“Man, I found that article and…just…man.” There was admiration in Jerry’s voice, at severe odds with the crumpled shape of his father, discarded in a puddle of blood on the floor. “That’s when I realized the old man was right all those years ago.  ‘The Star King knows his deliverers, but knows not how to approach, knows not how to ask them to be freed…he treads on the edges of their lives, and they that learn not from his passing are swept aside…’” Jerry’s voice had an almost reverent tone as he spoke, clearly quoting something. He reached out with the knife blade to brush it along Dan’s shoulder.

“You’re like your father. You’re trapped in a mortal, dying shell, but you know that you’re more.” The knife blade pressed under Dan’s chin, tipping his head back, and he swallowed, free hand clenched against the edge of the table. “That’s why you keep coming back to us.”

Oh.

Oh boy.

 

“What’s that got to do with my dad?” Dan blustered, trying not to think about that blade so close. Trying to think, instead, of the pros and cons of grabbing for the knife.

“He left, didn’t he? Disappeared, left you alone…” Jerry traced the knife down across Dan’s collarbone. He seemed to be waiting for something, almost. The knife kept trailing over Dan’s skin, serrated teeth pressed to his flesh but never biting in. Never tearing. He was toying. Why?

“He never looked back, never came back…” Jerry rambled on. “That’s the way of the Star King. Your father disappeared, and the King became you.”

His bandages were gone, again. He could feel the brush of air on each of his cuts. His clothes were gone, too, other than his boxers. Apparently, Jerry wanted to see the tracks his father had left for him to follow. It felt worse this way; he felt more vulnerable than he had the first time, gooseflesh creeping up his chest and down his legs.

“So, when you die, the mantle passes to Zack. Your mind will be freed to return to what it’s meant to be…”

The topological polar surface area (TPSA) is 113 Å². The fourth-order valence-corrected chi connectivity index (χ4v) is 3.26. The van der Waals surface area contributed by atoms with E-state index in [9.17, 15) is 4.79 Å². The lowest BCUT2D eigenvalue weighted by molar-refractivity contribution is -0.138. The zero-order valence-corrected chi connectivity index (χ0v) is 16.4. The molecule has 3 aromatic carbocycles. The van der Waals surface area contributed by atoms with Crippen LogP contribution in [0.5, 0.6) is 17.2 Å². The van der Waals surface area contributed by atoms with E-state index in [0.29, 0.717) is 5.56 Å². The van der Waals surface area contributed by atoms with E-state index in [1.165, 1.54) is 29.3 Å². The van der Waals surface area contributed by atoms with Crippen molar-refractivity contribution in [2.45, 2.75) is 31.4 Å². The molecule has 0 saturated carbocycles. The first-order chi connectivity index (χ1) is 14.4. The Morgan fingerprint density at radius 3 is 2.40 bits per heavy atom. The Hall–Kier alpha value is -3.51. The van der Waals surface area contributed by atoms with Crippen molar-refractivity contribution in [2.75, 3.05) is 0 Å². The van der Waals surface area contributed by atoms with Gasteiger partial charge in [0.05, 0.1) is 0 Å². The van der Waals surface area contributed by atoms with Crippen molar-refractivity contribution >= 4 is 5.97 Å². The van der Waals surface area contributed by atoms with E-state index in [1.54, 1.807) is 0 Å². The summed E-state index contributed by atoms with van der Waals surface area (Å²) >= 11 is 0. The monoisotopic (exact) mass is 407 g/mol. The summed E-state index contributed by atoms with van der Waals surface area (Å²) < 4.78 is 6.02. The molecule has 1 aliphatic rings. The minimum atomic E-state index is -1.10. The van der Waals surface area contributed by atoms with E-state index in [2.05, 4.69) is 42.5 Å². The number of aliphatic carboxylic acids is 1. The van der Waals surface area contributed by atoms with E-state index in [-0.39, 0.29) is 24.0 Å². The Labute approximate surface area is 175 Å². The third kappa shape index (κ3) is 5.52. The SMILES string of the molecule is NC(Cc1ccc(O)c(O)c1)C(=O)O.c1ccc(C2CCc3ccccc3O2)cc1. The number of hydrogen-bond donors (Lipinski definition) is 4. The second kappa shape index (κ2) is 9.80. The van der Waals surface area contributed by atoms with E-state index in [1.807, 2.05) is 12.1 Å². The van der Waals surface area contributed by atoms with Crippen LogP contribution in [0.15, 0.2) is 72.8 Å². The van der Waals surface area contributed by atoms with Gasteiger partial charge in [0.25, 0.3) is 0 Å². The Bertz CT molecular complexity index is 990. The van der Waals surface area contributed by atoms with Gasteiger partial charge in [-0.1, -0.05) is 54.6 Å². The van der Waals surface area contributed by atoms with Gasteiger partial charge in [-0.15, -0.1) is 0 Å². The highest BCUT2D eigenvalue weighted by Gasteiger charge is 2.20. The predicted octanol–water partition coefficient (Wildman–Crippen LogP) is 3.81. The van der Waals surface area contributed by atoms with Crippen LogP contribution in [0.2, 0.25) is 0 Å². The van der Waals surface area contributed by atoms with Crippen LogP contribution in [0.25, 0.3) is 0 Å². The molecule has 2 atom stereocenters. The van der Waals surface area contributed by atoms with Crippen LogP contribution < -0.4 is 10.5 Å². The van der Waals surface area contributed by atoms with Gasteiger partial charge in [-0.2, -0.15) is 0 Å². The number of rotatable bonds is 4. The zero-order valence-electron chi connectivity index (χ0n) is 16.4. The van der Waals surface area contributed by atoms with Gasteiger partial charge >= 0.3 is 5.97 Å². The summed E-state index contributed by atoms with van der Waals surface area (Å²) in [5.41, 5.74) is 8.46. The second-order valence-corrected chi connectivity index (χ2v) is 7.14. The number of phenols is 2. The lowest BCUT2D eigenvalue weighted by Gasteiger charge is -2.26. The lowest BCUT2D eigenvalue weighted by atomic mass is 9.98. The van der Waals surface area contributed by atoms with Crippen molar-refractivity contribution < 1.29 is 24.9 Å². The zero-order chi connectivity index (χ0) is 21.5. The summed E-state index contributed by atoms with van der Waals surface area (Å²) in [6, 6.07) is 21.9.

“Leave Zack out of this!” He tugged against the cuff, but there was no give. Nothing he could work with to pull himself free. .

Jerry shook his head. “You don’t have to worry about him anymore, Daniel. You don’t have to worry about anyone. You’ll be free soon. The Star King will ascend to a place of honor and I’ll be at his side.”

“Oh,” Dan snarled, tried to sound a lot more confident than he felt. “You’re making a New World Order, huh?”

Jerry disregarded his words, still talking with that reverent, dreamy tone, flipping the knife from hand to hand. “You’ll show your majesty, and the faithful will flock to my side in your name…”

“If they were the faithful,” Dan pointed out, voice shaking, “th-they never would have left, would they?”

Jerry tapped the flat of the blade against Dan’s lips, briefly, and for a split second Dan thought he was going to push it into his mouth, like his father had. He clamped his teeth shut as Jerry just kept talking.

“You don’t know what you’re saying. Your mortal husk fears death…” He leaned over Dan, pressing the edge of the knife’s blade to the center of Dan’s sternum, where his father had left the shallowest of the cuts seven days – or thirty years – ago. “You’ll be alright.”

 

If he craned his head, he could just see his pants lying discarded on the floor. His cell phone was probably still in the pocket. At least, that meant Jack and the reinforcements could still find him.  If they were coming. 

No, when. When they come. They’re coming. They have to be coming.

 

 “What’re you looking for, Daniel?” Jerry asked, his head cocked to the side. His eyes followed Dan’s stare, despite the way Dan hurriedly looked to the ceiling. He chuckled, lightly, at that, the blade moving away from Dan’s skin.